Art of beaver skinning passed on to a new generationBecker County, Minn. (WDAY TV) - It's what brought the first Europeans of our area; beaver pelts. Now the skill of skinning those beavers is dying, but as Rob Kupec tells us a Becker county woman has found a new generation to pass her knowledge on to.
Catherine Bachman was introduced to trapping animals by her husband.
CATHERINE BACHMAN - Champion Skinner: “When my husband and I went on our first date, he was a trapper. I always said when you go on a date with a trapper and he takes you out digging fox holes out you know you’re in trouble.”
When they learned they could make more money by skinning what they trapped, Catherine took it up.
CATHERINE BACHMAN - Champion Skinner: “We had just built a house and we needed kitchen cupboards. I skinned over six thousand muskrats at 6 cents a rat to put my kitchen cupboards in.”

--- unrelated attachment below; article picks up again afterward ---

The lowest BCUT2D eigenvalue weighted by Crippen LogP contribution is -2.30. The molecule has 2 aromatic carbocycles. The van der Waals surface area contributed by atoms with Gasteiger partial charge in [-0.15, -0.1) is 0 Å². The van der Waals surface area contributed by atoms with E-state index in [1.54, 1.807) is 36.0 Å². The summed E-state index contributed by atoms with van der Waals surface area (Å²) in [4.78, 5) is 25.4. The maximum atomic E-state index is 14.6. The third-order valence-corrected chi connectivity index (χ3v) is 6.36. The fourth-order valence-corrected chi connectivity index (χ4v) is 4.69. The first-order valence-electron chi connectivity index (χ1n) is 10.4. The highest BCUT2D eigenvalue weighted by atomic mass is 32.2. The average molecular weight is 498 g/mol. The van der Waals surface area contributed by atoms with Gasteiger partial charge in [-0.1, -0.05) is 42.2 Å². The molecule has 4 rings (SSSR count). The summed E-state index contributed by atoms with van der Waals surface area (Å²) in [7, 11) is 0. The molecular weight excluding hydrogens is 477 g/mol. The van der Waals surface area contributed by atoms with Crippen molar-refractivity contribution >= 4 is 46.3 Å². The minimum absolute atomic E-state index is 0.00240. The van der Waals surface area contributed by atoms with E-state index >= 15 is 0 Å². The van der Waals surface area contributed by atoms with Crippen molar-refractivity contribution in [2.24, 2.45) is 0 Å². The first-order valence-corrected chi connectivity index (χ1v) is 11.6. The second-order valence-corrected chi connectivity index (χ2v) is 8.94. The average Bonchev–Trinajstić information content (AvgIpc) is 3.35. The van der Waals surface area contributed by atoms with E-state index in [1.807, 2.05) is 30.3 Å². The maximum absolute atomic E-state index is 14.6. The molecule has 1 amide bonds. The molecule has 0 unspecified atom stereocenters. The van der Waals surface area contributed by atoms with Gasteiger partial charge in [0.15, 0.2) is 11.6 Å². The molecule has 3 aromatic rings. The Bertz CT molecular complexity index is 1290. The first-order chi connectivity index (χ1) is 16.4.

One year while attending a fur auction in Canada, someone suggested she compete in the timed beaver skinning. She's competed now 6 times in the women's division and 6 first places to show for it.
CATHERINE BACHMAN - Champion Skinner: “One year they put me in the men's division and my beaver was a lot bigger than theirs. I came in third. I only missed first place by a couple of minutes on that.”
Age and less skinning recently are catching up to her.
“I've slowed down this year. I'm two minutes slower than I was three years ago.”
But now Catherine has a protégé. Amber Pausch went along with Catherine to this year’s event because she interested in sewing pelts.
AMBER PAUSCH - New Skinner: “She was introducing me to someone and she said you know Amber doesn't know this but she's going to compete this weekend.
With some coaching by her master and mentor Amber took second in the competition on her first try. So now this skill from the past will be taken up by another generation and carried on. And while these two find skinning relaxing in the same way others do knitting or crocheting there is one down side to their hobby.
“I took my jeans out of the drier and I could still smell beaver on them.”